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Researchers looked at 127 studies and found that 428 conditions co-occur with FASD. They can affect almost every system in the body, including:
FASD may not be detected at birth but sometimes becomes apparent later in life and carries lifelong implications. Its effects are diverse and range from cognitive and sensory processing issues and Attention Deficit Disorder to heart problems and concerns with bones and organs. Quite often people with FASD have multiple diagnoses. It’s critical though, that all professionals involved understand FASD is the overarching diagnosis. FASD, especially if unrecognised and unsupported, can contribute to serious social and behavioural problems.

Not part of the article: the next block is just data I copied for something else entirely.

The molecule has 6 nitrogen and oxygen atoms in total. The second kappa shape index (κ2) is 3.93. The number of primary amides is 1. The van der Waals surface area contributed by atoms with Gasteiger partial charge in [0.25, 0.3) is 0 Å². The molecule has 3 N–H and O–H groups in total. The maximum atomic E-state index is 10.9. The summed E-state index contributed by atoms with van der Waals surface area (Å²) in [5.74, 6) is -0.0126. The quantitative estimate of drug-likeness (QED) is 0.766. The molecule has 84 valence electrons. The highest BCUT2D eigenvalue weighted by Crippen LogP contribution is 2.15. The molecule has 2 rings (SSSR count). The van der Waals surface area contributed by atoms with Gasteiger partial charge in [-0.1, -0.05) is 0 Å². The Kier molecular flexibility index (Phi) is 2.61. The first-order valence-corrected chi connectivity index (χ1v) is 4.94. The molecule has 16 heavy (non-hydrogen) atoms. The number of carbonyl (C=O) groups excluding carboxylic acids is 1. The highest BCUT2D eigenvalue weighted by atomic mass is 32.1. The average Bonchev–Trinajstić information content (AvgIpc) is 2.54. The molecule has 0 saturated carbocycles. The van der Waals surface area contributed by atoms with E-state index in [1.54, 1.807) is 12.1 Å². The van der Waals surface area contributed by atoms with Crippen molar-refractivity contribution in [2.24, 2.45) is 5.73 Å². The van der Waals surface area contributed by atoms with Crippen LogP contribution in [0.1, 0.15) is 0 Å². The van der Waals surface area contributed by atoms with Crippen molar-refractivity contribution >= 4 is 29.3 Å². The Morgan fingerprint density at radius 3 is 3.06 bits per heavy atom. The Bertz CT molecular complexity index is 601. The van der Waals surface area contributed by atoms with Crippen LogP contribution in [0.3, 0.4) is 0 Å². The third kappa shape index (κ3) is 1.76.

It’s NOT about ‘the face’
Every person with FASD is affected differently. A common ‘old-school’ misconception persists that someone has to have specific facial features to have a diagnosis. This is incorrect. By some estimates, it is less than 10% of those on the FASD spectrum who have these distinctive facial features.
All too often, people with FASD are undiagnosed or misdiagnosed.
The good news is that there are known strategies that can help someone with FASD to build upon their many strengths and to lead happy and fulfilling lives.